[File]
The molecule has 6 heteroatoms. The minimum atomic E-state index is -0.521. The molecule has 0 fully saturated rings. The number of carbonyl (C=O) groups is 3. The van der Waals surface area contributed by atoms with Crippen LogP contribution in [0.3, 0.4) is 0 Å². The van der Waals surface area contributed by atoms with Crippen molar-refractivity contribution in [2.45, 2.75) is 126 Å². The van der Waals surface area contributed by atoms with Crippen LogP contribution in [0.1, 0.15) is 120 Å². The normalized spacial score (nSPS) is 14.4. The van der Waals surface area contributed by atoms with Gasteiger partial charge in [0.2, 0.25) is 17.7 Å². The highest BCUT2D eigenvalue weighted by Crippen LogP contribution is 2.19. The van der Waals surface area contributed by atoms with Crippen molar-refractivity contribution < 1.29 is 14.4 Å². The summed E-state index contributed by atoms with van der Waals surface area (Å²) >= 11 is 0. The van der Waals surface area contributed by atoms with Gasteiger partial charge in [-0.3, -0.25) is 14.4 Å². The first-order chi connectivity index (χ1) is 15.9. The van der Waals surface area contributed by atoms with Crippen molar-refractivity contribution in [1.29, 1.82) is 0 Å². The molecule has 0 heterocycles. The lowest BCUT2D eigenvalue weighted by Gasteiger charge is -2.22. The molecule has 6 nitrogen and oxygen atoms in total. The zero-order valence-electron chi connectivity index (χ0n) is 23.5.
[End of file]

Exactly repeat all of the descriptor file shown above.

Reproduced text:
The molecule has 6 heteroatoms. The minimum atomic E-state index is -0.521. The molecule has 0 fully saturated rings. The number of carbonyl (C=O) groups is 3. The van der Waals surface area contributed by atoms with Crippen LogP contribution in [0.3, 0.4) is 0 Å². The van der Waals surface area contributed by atoms with Crippen molar-refractivity contribution in [2.45, 2.75) is 126 Å². The van der Waals surface area contributed by atoms with Crippen LogP contribution in [0.1, 0.15) is 120 Å². The normalized spacial score (nSPS) is 14.4. The van der Waals surface area contributed by atoms with Gasteiger partial charge in [0.2, 0.25) is 17.7 Å². The highest BCUT2D eigenvalue weighted by Crippen LogP contribution is 2.19. The van der Waals surface area contributed by atoms with Crippen molar-refractivity contribution < 1.29 is 14.4 Å². The summed E-state index contributed by atoms with van der Waals surface area (Å²) >= 11 is 0. The van der Waals surface area contributed by atoms with Gasteiger partial charge in [-0.3, -0.25) is 14.4 Å². The first-order chi connectivity index (χ1) is 15.9. The van der Waals surface area contributed by atoms with Crippen molar-refractivity contribution in [1.29, 1.82) is 0 Å². The molecule has 0 heterocycles. The lowest BCUT2D eigenvalue weighted by Gasteiger charge is -2.22. The molecule has 6 nitrogen and oxygen atoms in total. The zero-order valence-electron chi connectivity index (χ0n) is 23.5.